The goal of personalised therapy based on hepatocellular carcinoma (HCC) molecular characteristics is still beyond our grasp. Systemic treatments show poor efficacy, mainly because of the great heterogeneity of the tumour. Indeed, differences in aetiology, disease stage and biochemical composition of the fibrotic liver make cirrhosis itself a highly dyshomogeneous disease. Cancer cells grow in a cirrhotic microenvironment, interacting with stromal cells and engaging matrix components that differ from patient to patient, hampering the development of drugs to treat all patients. Growing evidence suggests a role for the cross-talk between HCC and the host stroma in driving disease progression and hence prognosis and survival. Many efforts have been devoted to identifying genes responsible for good or bad prognosis, but no study has yet proven helpful in guiding therapeutic choices and management over time, also taking into account the development of drug resistance. The questions of what to target and in which patient are still unsolved. In the personalised therapy scenario, the patient rather than the disease becomes the target of the therapy. However, this still requires an evidence-based medical approach. Herein, we will discuss how individual differences in terms of quality and quantity of the tissue microenvironment components affect progression of HCC. Then, we will highlight potential druggable pathways, also considering ongoing clinical trials. The development of biomarkers will be discussed in the light of new experimental research conducted with the aim of moving towards personalised therapy in patients with HCC.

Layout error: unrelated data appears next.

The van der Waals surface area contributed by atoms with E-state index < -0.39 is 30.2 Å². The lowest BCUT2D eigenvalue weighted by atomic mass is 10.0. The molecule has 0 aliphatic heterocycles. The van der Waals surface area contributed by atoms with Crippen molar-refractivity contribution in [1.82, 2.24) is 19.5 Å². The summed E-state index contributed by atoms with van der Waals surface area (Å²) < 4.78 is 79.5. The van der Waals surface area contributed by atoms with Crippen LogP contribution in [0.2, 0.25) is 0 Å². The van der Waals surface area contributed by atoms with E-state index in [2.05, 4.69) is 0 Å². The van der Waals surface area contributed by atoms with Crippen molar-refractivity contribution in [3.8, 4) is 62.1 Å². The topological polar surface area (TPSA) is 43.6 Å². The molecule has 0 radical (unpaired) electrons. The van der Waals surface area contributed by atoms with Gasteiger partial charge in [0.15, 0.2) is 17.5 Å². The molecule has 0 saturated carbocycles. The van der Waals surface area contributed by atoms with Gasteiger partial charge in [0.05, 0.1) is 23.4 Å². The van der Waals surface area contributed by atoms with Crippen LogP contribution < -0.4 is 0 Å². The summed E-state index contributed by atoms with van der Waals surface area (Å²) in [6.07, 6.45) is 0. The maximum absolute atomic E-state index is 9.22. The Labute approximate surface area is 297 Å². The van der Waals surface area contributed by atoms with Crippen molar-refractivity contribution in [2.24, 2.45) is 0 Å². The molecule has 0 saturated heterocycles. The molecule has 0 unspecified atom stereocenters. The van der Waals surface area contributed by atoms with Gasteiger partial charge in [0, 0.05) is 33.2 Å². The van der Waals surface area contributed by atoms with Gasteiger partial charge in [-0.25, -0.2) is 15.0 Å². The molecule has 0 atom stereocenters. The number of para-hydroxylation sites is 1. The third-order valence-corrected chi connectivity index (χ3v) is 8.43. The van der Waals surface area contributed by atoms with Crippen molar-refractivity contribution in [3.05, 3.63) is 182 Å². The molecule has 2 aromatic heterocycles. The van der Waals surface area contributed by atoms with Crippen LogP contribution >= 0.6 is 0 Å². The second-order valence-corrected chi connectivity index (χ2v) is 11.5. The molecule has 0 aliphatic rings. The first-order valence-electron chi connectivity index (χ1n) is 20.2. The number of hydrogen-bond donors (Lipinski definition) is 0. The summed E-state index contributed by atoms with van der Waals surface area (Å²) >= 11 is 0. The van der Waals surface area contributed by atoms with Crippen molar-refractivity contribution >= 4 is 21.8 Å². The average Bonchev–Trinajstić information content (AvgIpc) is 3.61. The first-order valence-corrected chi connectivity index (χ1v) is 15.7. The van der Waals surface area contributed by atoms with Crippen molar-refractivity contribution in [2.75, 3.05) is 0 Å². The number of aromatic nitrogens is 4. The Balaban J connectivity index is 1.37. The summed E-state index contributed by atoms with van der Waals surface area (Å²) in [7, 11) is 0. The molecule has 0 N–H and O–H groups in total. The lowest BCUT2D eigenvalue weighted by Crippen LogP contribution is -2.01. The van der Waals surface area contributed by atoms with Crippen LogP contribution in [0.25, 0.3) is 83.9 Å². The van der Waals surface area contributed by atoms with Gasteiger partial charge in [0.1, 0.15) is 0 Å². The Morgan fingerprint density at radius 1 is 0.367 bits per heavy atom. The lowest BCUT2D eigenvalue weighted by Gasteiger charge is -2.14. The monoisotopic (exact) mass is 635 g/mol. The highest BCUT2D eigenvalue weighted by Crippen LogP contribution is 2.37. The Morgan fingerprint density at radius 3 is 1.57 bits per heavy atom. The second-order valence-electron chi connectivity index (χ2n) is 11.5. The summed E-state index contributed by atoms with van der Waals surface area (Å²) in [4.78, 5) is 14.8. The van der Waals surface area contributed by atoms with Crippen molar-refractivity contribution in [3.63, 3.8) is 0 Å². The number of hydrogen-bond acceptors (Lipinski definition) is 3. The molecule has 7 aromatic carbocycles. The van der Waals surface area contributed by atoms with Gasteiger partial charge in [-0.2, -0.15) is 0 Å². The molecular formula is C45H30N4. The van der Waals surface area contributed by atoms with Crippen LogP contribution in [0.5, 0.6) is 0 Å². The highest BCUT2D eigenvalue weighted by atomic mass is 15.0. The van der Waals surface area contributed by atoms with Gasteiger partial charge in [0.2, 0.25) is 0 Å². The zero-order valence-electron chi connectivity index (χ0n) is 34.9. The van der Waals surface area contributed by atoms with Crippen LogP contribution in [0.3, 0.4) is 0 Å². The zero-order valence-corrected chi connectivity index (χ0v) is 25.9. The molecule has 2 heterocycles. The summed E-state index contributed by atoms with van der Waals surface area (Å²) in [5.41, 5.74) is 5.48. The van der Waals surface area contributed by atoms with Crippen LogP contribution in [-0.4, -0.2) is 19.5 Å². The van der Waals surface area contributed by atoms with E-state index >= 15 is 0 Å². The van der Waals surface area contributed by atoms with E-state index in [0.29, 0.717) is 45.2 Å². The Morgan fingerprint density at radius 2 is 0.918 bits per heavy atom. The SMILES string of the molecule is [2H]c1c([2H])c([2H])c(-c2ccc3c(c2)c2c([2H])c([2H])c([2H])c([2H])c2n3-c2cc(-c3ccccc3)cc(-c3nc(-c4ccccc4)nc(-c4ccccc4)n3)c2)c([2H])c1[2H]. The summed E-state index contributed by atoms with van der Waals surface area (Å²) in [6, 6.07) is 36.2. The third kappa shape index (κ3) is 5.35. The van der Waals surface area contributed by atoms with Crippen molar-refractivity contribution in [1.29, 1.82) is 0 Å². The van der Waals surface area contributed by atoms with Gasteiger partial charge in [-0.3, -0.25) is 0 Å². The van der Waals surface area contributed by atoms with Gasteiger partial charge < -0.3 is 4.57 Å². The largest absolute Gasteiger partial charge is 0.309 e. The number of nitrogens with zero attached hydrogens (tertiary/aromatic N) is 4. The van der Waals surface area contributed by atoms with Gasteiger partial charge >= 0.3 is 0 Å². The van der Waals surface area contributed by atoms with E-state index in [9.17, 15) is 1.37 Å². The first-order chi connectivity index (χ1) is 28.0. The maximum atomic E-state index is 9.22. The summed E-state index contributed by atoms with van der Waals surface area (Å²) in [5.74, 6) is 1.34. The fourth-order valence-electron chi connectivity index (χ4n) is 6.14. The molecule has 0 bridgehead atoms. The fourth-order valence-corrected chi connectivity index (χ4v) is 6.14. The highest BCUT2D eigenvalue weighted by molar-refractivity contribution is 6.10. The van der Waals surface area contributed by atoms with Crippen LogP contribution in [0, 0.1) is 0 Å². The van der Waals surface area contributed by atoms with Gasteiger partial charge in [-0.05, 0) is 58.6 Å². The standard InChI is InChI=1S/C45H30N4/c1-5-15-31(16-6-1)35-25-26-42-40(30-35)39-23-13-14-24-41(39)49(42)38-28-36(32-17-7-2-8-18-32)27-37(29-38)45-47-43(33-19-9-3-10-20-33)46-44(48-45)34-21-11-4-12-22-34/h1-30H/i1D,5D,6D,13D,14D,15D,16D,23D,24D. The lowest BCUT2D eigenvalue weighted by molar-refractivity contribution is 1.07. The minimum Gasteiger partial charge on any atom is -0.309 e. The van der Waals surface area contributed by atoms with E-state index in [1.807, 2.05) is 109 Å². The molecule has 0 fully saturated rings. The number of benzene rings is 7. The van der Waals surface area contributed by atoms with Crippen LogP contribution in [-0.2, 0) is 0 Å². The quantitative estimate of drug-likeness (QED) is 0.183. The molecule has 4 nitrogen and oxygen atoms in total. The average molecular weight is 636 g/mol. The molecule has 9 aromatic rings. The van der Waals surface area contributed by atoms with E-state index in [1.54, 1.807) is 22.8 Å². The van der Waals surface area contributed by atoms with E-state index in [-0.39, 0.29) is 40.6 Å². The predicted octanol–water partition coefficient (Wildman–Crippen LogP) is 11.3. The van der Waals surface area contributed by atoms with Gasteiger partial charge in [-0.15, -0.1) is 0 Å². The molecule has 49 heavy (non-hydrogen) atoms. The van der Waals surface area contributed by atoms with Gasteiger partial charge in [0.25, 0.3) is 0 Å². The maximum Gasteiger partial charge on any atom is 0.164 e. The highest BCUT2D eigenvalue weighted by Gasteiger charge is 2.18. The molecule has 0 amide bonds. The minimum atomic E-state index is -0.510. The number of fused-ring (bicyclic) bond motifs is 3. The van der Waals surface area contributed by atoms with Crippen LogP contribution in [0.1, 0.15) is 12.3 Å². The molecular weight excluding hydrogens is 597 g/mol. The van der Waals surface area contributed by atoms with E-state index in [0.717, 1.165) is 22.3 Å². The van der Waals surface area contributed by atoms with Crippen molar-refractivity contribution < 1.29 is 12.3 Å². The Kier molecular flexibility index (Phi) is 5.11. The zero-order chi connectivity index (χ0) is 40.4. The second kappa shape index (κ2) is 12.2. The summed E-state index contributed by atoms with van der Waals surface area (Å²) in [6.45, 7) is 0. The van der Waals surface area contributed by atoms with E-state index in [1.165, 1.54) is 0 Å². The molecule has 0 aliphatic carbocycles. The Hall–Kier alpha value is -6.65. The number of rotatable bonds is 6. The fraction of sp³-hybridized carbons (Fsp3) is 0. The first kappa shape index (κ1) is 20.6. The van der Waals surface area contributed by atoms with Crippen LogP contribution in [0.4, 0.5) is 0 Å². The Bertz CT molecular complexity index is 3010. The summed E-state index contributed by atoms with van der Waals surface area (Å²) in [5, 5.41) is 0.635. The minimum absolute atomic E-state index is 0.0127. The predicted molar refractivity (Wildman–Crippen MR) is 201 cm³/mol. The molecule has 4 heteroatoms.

- HEPATOCELLULAR CARCINOMA